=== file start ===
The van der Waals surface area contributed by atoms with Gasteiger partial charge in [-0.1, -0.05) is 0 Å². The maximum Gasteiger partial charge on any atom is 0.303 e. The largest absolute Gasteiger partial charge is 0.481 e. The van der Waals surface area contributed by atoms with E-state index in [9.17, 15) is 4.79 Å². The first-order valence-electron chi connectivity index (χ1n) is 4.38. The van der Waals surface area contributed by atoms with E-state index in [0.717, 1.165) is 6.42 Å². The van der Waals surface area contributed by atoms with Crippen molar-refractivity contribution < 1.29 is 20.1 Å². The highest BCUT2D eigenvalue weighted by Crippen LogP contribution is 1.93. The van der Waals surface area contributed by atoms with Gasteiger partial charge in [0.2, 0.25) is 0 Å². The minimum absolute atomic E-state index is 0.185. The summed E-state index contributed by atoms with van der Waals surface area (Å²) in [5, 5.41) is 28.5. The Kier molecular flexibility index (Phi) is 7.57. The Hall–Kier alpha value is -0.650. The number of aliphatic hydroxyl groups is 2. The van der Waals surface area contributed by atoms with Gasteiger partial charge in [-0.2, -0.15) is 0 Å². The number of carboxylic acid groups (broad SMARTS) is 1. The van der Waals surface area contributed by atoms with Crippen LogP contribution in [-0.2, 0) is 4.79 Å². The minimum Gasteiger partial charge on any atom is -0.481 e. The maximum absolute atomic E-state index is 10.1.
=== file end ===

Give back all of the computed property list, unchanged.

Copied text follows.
The van der Waals surface area contributed by atoms with Gasteiger partial charge in [-0.1, -0.05) is 0 Å². The maximum Gasteiger partial charge on any atom is 0.303 e. The largest absolute Gasteiger partial charge is 0.481 e. The van der Waals surface area contributed by atoms with E-state index in [9.17, 15) is 4.79 Å². The first-order valence-electron chi connectivity index (χ1n) is 4.38. The van der Waals surface area contributed by atoms with E-state index in [0.717, 1.165) is 6.42 Å². The van der Waals surface area contributed by atoms with Crippen molar-refractivity contribution < 1.29 is 20.1 Å². The highest BCUT2D eigenvalue weighted by Crippen LogP contribution is 1.93. The van der Waals surface area contributed by atoms with Gasteiger partial charge in [0.2, 0.25) is 0 Å². The minimum absolute atomic E-state index is 0.185. The summed E-state index contributed by atoms with van der Waals surface area (Å²) in [5, 5.41) is 28.5. The Kier molecular flexibility index (Phi) is 7.57. The Hall–Kier alpha value is -0.650. The number of aliphatic hydroxyl groups is 2. The van der Waals surface area contributed by atoms with Gasteiger partial charge in [-0.2, -0.15) is 0 Å². The number of carboxylic acid groups (broad SMARTS) is 1. The van der Waals surface area contributed by atoms with Crippen LogP contribution in [-0.2, 0) is 4.79 Å². The minimum Gasteiger partial charge on any atom is -0.481 e. The maximum absolute atomic E-state index is 10.1.